Ten years ago, five countries, three months, two categories in one choral competition.
It was my first international trip. First time to be away from family. First time to ride a plane. First time in Europe. First time to join an international choral competition. These many firsts I had the pleasure to share with about 20 people. We collectively call ourselves the Philippine Madrigal Singers, or Madz to the legions of choral fans it has gathered through the years.
The first time will always be the most memorable. And as I celebrate my ten years of traveling, I’d like to share highlights of it through this post.
Pre-departure: How I got into the semicircle
The Madz quartet exams is for me, one of the, if not, the toughest, exam there is. I can still remember the scene. We were waiting for our turn outside the Minihall of the UP College of Music. Paneling for that quartet exam were Sir Mark, Ma’am OA (Prof. Andrea Veneracion, Madz founder), and Anna Abeleda (now Piquero, a Madz alumna and sought-after conductor who just got off of the Madz circle at that time). We were all anxious, excited, nervous, while listening to the other singers inside. It was like American Idol, literally, where you will be critiqued after singing. Passing that exam was our golden ticket to the upcoming European tour.
If I could remember right, OA just told me to vocalize everyday. I felt even more nervous as I did not know if I passed or not. Luckily I did. And was cast to join the tour.
Homesickness is a serious sickness
The first timers were stricken by so much homesickness that we were always on the hunt for an internet connection or a phone booth to call home even for a few minutes in a week. I spent so much on calling and sending SMS and paying for internet just to update my mom, my sister, and my boyfriend (now my husband) on where I was. We’d cry over the Harana songs of the male section of the Madz during concerts. During concerts, yes. We terribly missed home!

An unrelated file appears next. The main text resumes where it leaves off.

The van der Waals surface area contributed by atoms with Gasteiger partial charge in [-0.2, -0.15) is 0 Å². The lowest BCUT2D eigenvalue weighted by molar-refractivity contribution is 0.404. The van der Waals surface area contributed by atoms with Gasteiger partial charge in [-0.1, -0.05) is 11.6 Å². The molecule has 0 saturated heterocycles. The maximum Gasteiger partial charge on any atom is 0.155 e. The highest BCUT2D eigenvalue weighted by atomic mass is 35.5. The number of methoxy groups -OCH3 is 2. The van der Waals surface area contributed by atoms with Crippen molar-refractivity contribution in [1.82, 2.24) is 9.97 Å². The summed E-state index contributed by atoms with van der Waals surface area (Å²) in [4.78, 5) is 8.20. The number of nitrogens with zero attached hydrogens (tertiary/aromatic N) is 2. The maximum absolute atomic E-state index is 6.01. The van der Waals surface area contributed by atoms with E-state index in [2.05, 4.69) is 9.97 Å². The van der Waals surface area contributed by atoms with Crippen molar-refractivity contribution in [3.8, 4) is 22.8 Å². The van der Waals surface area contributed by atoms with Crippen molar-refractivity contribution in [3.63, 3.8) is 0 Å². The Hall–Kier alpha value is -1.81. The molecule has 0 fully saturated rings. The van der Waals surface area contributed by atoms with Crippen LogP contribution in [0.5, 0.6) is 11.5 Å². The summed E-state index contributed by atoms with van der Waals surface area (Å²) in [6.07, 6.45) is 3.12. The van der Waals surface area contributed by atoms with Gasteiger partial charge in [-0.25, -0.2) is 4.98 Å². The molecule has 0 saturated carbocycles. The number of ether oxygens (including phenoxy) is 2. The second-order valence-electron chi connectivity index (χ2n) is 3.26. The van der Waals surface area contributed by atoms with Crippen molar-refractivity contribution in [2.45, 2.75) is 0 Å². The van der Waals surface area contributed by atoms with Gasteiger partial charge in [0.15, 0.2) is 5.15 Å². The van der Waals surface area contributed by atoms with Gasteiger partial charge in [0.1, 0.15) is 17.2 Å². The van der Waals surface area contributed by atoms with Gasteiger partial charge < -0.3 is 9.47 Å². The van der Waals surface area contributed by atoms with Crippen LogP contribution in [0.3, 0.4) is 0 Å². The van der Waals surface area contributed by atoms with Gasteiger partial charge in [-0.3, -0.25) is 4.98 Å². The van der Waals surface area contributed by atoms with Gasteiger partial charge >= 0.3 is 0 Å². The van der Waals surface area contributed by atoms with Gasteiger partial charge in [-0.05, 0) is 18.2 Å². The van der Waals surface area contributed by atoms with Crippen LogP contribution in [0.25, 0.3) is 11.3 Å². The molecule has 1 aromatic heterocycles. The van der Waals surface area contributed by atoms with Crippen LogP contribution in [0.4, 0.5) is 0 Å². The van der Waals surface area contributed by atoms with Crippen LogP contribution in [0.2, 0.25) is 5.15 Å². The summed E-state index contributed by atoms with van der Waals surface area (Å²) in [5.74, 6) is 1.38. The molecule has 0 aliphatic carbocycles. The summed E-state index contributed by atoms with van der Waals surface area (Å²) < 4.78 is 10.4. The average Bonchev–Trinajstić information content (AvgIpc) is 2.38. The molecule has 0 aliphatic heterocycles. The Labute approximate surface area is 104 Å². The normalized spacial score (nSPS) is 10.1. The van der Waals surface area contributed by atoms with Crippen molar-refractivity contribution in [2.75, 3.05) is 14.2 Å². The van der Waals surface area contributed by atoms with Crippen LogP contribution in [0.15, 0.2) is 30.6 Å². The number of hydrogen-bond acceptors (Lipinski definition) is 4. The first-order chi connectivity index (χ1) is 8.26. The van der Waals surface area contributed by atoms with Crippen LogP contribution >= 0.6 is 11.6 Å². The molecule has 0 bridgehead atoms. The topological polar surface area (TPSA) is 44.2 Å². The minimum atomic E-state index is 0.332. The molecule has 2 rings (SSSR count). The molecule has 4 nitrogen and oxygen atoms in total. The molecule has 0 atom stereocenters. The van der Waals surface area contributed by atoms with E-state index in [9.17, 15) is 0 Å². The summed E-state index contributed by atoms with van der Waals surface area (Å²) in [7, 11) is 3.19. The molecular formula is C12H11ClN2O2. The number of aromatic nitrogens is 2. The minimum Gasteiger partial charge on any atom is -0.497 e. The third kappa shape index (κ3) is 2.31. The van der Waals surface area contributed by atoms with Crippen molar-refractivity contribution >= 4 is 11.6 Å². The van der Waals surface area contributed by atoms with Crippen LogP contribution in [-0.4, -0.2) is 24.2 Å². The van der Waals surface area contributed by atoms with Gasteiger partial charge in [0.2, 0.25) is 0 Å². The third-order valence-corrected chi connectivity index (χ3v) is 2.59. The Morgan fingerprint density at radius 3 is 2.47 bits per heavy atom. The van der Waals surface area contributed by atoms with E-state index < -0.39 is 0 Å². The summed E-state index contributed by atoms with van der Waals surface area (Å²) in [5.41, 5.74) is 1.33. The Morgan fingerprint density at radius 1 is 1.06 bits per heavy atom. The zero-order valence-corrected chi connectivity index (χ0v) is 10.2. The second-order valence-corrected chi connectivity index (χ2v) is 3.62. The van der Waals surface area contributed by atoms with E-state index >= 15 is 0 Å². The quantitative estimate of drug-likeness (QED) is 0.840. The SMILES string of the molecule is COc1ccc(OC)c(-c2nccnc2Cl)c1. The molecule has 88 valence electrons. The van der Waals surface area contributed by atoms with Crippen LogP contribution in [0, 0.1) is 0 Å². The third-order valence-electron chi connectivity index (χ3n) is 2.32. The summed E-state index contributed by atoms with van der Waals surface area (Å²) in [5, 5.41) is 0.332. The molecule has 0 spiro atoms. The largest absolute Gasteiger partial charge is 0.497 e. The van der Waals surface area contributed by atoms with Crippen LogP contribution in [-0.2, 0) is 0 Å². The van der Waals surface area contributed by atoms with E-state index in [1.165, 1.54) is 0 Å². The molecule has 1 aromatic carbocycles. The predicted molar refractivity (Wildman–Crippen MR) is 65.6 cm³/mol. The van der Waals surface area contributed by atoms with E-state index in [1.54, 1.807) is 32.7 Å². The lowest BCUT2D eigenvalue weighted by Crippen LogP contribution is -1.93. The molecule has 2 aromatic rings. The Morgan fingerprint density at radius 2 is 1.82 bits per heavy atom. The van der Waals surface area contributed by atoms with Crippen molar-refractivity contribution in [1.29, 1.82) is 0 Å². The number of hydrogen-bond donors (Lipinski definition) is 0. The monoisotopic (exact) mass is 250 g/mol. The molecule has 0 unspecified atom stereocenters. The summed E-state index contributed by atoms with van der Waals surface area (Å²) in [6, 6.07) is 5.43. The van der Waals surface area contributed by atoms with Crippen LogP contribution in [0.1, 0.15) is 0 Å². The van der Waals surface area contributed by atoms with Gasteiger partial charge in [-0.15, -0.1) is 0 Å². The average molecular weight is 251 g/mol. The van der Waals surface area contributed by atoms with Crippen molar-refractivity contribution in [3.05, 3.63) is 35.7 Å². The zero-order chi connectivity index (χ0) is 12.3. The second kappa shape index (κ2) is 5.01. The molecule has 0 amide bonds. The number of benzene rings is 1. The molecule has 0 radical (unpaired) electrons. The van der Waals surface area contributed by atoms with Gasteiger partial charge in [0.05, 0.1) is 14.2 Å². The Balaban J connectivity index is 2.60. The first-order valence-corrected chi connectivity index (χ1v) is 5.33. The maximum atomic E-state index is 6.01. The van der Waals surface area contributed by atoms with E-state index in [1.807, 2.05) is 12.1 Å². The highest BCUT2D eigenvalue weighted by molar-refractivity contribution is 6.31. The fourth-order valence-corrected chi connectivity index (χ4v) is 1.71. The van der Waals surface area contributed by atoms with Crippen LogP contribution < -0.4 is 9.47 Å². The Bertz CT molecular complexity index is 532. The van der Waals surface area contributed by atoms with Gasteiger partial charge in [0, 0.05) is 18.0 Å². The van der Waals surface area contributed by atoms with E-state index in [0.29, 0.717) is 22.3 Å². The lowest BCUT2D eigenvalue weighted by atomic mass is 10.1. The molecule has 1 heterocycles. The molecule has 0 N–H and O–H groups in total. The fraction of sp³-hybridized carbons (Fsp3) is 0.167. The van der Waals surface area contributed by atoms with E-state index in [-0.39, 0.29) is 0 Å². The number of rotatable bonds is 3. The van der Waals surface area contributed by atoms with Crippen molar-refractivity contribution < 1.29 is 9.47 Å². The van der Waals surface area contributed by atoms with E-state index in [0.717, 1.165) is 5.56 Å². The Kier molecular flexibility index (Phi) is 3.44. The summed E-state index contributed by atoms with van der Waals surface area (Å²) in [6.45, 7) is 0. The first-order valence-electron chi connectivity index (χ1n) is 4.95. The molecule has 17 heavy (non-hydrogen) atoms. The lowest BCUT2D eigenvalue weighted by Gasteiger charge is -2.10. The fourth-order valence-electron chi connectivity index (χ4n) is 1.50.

Preparing for the tour
Before we left Manila, our schedule got tighter and tighter. We just had to sing and sing together, that’s why. We would have performances and rehearsals almost everyday. This is also to prepare our bodies and voices for the upcoming trip–which was equally busy. Ma’am OA met us the day before we left Europe to share stories and give advice. We got to meet her again halfway during the tour, when she followed us in one of the stops in France, which was incidentally, on the day of her birthday.
Tough assignments for a first timer
I did not know I could play guitar until Sir Mark asked me to. I had to always practice while in Manila to prepare me for my international debut! Each concert was nerve-wracking because aside from playing guitar, Sir Mark also entrusted me the task of being the pitchgiver. But all these definitely boosted my confidence on stage.
We brought home the bacon! Two bacons, even. We won two first prizes in the 50th Certamen Internacional de Habaneras y Polifonia in Torrevieja, Spain. It was a big moment for the Madz, that we even got busier as we arrived Manila.
And the rest of the traveling story, as they say, is history.
This was one of the songs we sung for that competition. A tu lado by Javier Busto (a friend of the Madz) and Anton Mena. Such a simple and beautiful habanera which made us win first prizes in the Habanera and Polyphony categories of the competition.
If there was only one thing I regretted, I should have written all these down! I had a journal in 2006 which was still with me, but photos of each trip will suffice.
Will photo post on the next blog post!
Meanwhile, read more posts about my first time travel with the Madz here and here. All Madz related posts are here.